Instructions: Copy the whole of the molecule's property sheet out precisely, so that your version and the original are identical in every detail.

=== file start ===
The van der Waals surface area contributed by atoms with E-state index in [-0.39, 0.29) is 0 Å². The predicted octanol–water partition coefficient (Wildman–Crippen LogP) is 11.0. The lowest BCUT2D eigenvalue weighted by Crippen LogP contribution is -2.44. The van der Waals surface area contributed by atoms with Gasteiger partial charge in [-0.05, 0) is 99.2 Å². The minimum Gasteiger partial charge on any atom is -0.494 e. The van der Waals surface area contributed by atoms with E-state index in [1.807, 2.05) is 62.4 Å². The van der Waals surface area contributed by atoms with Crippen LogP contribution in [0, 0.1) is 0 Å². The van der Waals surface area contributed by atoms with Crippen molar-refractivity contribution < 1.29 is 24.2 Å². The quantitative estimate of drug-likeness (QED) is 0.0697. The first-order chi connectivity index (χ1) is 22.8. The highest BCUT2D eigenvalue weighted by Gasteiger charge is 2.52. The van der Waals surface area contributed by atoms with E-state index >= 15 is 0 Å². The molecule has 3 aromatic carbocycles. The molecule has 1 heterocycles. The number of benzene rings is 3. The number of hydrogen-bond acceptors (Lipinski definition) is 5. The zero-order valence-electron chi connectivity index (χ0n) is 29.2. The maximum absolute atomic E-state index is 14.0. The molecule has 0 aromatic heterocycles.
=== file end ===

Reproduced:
The van der Waals surface area contributed by atoms with E-state index in [-0.39, 0.29) is 0 Å². The predicted octanol–water partition coefficient (Wildman–Crippen LogP) is 11.0. The lowest BCUT2D eigenvalue weighted by Crippen LogP contribution is -2.44. The van der Waals surface area contributed by atoms with Gasteiger partial charge in [-0.05, 0) is 99.2 Å². The minimum Gasteiger partial charge on any atom is -0.494 e. The van der Waals surface area contributed by atoms with E-state index in [1.807, 2.05) is 62.4 Å². The van der Waals surface area contributed by atoms with Crippen LogP contribution in [0, 0.1) is 0 Å². The van der Waals surface area contributed by atoms with Crippen molar-refractivity contribution < 1.29 is 24.2 Å². The quantitative estimate of drug-likeness (QED) is 0.0697. The first-order chi connectivity index (χ1) is 22.8. The highest BCUT2D eigenvalue weighted by Gasteiger charge is 2.52. The van der Waals surface area contributed by atoms with E-state index >= 15 is 0 Å². The molecule has 3 aromatic carbocycles. The molecule has 1 heterocycles. The number of benzene rings is 3. The number of hydrogen-bond acceptors (Lipinski definition) is 5. The zero-order valence-electron chi connectivity index (χ0n) is 29.2. The maximum absolute atomic E-state index is 14.0. The molecule has 0 aromatic heterocycles.